Amur Leopard

Panthera pardus orientalis

The most critically endangered big cat

Amur leopards are one of just ten subspecies of leopard but can be recognized by its pale coat.

About the Species

Cats adapted to the cold.

The native range of these big cats spans between southern Russia to Northern China. They have thick coats to keep them warm during the winter seasons but have no problem adapting to weather conditions. They are critically endangered and it is believed there are fewer than seventy remaining in their natural habitat. In human care, there are around 200 individuals and worldwide conservation efforts are in effect to restore the population.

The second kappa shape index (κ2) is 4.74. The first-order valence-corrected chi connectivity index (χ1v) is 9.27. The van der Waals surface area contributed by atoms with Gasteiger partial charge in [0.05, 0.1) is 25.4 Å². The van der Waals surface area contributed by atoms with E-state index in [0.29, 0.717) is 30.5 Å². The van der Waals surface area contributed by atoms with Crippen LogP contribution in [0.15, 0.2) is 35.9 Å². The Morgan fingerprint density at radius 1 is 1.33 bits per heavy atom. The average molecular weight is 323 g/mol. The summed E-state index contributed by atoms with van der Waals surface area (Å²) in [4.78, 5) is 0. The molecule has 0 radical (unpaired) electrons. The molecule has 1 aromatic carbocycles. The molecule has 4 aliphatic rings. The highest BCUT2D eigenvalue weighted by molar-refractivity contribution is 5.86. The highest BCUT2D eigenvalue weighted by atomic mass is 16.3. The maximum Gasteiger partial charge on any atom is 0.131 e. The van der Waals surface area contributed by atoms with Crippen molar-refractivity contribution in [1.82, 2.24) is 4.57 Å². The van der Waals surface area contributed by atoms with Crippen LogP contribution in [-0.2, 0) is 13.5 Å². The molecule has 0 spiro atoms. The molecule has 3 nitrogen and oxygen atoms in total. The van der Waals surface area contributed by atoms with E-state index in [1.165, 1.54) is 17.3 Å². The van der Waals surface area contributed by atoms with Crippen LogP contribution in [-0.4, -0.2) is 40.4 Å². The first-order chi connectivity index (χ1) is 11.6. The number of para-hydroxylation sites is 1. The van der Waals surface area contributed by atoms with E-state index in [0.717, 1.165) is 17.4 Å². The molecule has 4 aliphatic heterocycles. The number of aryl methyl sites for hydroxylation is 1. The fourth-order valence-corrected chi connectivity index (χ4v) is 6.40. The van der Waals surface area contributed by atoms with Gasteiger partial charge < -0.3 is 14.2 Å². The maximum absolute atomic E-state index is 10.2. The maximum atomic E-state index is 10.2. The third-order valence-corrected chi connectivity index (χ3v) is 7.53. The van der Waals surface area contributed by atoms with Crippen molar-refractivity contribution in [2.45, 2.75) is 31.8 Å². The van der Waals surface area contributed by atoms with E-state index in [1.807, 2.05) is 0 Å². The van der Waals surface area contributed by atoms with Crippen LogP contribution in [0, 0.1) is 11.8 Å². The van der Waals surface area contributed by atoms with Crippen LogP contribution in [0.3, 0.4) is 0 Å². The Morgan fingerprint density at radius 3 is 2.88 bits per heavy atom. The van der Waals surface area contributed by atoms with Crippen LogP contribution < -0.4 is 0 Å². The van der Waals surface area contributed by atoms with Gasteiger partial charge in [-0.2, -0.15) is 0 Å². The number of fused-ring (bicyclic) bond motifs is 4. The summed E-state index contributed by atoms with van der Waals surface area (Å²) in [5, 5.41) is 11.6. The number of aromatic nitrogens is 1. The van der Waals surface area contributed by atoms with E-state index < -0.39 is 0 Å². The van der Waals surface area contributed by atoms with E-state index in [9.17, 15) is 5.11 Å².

Words From the Experts

Quotes

This is quite a playful young boy. He loves playing with enrichment items and is always willing to participate in his voluntary training.

Christina

Did You Know?

Leopards are primarily solitary unless mating. They are skillful and opportunistic hunters—feeding on a wide variety of food. They'll stalk their prey within a few meters before making the pounce.

Facts

Origin

Amur basin of China

Habitat

Temperate forests

Size

Up to 48 kg (105 lbs.) and over 7 feet long

Diet

Opportunistic carnivores—primarily hunt hare and deer

Predators

Top predator, though competes with Amur tigers

Natural Defenses

Sharp teeth and claws, camouflage, ability to climb trees

Reproduction

90 day gestation, typically has litter of 1-6 cubs

Status

Critically endangered

Life Expectancy

10 to 15 years

  • Saving Animals From Extinction
  • Culture Builds Florida
  • Florida Association of Zoos and Aquariums
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